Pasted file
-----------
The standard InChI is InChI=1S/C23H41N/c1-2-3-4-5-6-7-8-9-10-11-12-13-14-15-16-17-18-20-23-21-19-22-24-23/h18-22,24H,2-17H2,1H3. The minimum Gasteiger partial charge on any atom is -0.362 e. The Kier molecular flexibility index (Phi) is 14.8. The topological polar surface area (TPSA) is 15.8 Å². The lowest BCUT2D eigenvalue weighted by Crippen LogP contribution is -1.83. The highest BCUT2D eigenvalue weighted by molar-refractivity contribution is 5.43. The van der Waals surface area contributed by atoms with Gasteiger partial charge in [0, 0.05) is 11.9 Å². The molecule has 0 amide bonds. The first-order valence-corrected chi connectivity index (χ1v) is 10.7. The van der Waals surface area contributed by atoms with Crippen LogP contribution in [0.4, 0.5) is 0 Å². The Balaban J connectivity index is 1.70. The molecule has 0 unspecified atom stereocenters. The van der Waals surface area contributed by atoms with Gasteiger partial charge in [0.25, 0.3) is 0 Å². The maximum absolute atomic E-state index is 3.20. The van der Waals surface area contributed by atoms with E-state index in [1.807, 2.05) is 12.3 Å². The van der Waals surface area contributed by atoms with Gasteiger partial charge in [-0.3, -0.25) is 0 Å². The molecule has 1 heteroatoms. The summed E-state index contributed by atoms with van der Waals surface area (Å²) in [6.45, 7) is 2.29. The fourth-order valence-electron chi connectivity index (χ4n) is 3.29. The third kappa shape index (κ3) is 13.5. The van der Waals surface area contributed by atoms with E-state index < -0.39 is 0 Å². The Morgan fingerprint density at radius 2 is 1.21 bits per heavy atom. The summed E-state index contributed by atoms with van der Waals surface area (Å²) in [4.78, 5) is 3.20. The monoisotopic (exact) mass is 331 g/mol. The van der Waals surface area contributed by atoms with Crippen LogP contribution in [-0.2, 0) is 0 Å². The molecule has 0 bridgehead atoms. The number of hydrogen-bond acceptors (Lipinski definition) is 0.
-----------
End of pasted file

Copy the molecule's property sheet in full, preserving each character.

The standard InChI is InChI=1S/C23H41N/c1-2-3-4-5-6-7-8-9-10-11-12-13-14-15-16-17-18-20-23-21-19-22-24-23/h18-22,24H,2-17H2,1H3. The minimum Gasteiger partial charge on any atom is -0.362 e. The Kier molecular flexibility index (Phi) is 14.8. The topological polar surface area (TPSA) is 15.8 Å². The lowest BCUT2D eigenvalue weighted by Crippen LogP contribution is -1.83. The highest BCUT2D eigenvalue weighted by molar-refractivity contribution is 5.43. The van der Waals surface area contributed by atoms with Gasteiger partial charge in [0, 0.05) is 11.9 Å². The molecule has 0 amide bonds. The first-order valence-corrected chi connectivity index (χ1v) is 10.7. The van der Waals surface area contributed by atoms with Crippen LogP contribution in [0.4, 0.5) is 0 Å². The Balaban J connectivity index is 1.70. The molecule has 0 unspecified atom stereocenters. The van der Waals surface area contributed by atoms with Gasteiger partial charge in [0.25, 0.3) is 0 Å². The maximum absolute atomic E-state index is 3.20. The van der Waals surface area contributed by atoms with E-state index in [1.807, 2.05) is 12.3 Å². The van der Waals surface area contributed by atoms with Gasteiger partial charge in [-0.3, -0.25) is 0 Å². The molecule has 1 heteroatoms. The summed E-state index contributed by atoms with van der Waals surface area (Å²) in [6.45, 7) is 2.29. The fourth-order valence-electron chi connectivity index (χ4n) is 3.29. The third kappa shape index (κ3) is 13.5. The van der Waals surface area contributed by atoms with E-state index < -0.39 is 0 Å². The Morgan fingerprint density at radius 2 is 1.21 bits per heavy atom. The summed E-state index contributed by atoms with van der Waals surface area (Å²) in [4.78, 5) is 3.20. The monoisotopic (exact) mass is 331 g/mol. The van der Waals surface area contributed by atoms with Crippen LogP contribution in [-0.2, 0) is 0 Å². The molecule has 0 bridgehead atoms. The number of hydrogen-bond acceptors (Lipinski definition) is 0.